Pentagram creates visual identity for Barbican’s Mangasia: Wonderlands of Asian Comics

The Barbican’s Mangasia: Wonderlands of Asian Comics
is the largest ever exhibition of original artworks from Asian
comics – and the first to present an overview of Asian comic
history. Curated by Paul Gravett, the show highlights key
creators, characters, magazines, graphic novels and multimedia,
as well as the creative processes that underlie their
production.

For its visual identity, exhibition design and digital design,
it called upon Pentagram partners Marina
Willer, Luke Powell and Jody Hudson-Powell as well as former
partner, William Russell.

The graphic system that Marina Willer devised for the
exhibition is inspired by the dynamic storytelling devices
associated with Manga comics: the iconic storyboards, composed
of panels that vary radically in angle, size and scale; and
cinematic framing, achieved through a rapid alternation between
long shots and close-ups, montages and scene changes.

These devices heighten the illusion of moving images, guiding
the reader across the terrain of the comic’s visuals and text.
Willer’s graphics provide the exhibition’s different sections
with distinguishable identities – bringing to life the theme of
each, as well as guiding visitors through the space.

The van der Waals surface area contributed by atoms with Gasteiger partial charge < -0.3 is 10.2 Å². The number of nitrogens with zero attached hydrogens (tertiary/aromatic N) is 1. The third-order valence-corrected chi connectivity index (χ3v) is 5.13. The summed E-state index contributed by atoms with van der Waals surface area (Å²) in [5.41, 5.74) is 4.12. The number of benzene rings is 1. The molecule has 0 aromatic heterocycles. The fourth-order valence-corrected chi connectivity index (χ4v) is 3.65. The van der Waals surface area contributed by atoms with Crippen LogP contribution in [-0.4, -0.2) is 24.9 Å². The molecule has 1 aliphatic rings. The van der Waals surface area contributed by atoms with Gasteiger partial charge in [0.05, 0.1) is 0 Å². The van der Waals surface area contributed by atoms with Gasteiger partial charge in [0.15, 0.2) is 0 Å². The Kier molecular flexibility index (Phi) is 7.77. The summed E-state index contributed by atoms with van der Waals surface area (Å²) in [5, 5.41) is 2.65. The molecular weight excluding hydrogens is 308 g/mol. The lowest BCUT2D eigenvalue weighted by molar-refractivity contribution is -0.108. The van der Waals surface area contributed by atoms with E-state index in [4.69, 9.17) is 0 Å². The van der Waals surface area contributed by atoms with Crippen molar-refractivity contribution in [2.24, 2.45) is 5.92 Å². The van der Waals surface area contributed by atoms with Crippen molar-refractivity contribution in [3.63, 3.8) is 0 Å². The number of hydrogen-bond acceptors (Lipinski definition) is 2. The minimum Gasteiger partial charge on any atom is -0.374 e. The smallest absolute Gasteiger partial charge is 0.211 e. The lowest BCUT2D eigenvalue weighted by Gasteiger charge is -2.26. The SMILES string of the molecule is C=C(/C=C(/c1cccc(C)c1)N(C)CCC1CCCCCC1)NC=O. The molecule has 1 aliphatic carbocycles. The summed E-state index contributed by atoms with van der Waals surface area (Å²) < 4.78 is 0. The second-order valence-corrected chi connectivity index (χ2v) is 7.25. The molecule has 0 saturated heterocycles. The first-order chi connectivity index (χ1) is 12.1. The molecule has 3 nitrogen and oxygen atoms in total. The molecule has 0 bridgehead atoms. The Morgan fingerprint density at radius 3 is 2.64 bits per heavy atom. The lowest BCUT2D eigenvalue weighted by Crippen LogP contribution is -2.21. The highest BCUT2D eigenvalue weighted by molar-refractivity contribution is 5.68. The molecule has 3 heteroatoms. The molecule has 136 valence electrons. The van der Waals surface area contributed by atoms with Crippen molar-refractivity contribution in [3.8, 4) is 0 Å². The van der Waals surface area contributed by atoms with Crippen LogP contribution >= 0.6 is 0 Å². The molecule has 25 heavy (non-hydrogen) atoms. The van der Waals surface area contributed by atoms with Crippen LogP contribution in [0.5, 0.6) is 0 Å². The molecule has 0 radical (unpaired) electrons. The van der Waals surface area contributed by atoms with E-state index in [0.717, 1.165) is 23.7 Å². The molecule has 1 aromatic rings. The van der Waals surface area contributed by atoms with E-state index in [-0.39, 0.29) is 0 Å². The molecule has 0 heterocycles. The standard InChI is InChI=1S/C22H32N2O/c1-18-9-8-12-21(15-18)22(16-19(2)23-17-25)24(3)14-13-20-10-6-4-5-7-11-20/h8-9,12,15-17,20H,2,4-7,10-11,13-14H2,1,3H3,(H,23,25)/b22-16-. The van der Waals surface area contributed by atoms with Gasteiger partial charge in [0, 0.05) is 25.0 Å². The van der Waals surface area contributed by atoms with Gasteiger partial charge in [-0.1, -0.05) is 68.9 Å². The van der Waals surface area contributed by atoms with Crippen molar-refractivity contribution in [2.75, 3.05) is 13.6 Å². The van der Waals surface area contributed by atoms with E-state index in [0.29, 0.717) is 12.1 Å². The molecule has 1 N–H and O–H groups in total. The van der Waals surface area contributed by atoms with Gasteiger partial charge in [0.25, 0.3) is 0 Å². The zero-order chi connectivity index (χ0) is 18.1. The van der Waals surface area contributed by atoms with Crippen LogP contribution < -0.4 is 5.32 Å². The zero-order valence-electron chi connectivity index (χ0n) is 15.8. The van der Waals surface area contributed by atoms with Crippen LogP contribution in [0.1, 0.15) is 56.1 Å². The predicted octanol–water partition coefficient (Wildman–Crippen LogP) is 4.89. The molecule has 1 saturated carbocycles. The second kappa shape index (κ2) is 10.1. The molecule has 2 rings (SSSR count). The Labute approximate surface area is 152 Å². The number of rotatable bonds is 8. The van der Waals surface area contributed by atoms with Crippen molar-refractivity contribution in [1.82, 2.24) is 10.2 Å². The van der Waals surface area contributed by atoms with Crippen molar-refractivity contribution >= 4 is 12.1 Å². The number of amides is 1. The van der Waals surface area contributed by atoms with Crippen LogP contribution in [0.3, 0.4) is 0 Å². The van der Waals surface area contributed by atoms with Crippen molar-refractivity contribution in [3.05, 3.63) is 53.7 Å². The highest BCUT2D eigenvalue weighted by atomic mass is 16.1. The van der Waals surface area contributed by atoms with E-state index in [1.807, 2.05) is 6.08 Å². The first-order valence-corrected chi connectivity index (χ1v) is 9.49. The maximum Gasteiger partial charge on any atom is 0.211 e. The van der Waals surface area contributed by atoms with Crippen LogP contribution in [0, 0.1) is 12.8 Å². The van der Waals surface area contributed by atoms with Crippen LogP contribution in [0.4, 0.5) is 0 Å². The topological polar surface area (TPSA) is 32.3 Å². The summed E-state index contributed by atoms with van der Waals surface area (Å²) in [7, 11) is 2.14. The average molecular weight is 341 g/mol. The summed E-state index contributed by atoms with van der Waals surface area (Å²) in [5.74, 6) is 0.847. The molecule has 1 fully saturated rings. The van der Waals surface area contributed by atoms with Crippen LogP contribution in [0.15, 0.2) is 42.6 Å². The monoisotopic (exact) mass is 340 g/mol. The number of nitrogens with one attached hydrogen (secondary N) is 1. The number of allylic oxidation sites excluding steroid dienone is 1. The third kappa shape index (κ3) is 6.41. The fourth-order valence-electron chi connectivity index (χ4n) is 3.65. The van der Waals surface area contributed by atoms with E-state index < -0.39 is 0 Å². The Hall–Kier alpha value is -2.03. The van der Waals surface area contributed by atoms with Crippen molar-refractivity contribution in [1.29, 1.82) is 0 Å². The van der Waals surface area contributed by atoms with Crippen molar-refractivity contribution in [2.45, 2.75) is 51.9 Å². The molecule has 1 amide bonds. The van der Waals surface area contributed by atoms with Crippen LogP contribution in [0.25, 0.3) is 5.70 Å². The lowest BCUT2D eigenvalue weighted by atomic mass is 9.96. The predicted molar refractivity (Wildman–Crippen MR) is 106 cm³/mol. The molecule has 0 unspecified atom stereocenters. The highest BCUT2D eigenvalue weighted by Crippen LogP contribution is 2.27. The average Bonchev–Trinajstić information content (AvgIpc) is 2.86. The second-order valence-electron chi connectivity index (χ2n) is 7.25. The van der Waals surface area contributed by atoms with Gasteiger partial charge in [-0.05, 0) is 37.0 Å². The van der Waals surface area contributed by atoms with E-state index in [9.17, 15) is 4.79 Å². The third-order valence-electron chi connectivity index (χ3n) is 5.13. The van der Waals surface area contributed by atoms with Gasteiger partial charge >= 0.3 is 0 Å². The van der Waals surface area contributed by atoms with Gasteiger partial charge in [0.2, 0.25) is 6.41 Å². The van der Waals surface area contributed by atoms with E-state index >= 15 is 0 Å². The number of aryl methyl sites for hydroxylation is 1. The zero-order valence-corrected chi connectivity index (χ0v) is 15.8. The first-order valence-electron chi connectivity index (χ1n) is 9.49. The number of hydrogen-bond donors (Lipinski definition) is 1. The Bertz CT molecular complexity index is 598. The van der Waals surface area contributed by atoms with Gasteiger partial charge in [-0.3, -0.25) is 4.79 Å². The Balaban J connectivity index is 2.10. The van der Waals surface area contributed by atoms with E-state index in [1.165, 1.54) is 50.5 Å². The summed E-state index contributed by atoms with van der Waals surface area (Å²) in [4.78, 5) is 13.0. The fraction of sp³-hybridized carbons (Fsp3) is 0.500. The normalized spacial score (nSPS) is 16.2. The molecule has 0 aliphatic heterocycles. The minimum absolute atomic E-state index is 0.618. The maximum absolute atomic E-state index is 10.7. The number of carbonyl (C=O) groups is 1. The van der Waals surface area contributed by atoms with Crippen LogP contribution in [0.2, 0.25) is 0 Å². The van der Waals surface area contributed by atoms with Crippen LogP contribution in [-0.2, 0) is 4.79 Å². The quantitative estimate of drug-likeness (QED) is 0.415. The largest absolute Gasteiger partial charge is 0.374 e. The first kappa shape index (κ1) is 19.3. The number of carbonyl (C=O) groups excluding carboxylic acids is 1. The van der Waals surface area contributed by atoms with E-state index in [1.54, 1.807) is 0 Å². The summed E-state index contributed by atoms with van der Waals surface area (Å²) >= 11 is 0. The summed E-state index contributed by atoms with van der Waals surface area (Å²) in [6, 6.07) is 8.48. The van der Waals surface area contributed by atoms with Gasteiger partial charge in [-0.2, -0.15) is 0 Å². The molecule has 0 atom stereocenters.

The structure William Russell designed to house the travelling
exhibition is constructed using a durable paper material,
paying tribute to the region’s longstanding paper-craft
tradition. Adorned with Willer’s Manga-inspired supergraphics,
the paper walls envelop visitors in an immersive comic book
experience.

The Barbican also commissioned Jody Hudson-Powell and Luke
Powell to create a special motion-controlled digital
installation, in collaboration with venerated Mecha designer
Kawamori Shoji. Imagining a not-so-distant future in which
supersized robots are used for the construction of cities, the
team created a building-sized robot named ‘Mechasobi’, Japanese
for robot play.

Friendly and non-threatening at first glance, Mechasobi becomes
chaotic and potentially lethal once control is turned over to
the exhibition’s visitors. A special Pentagram feature, The
Making of Mechasobi
, is coming soon.

All images courtesy of Pentagram

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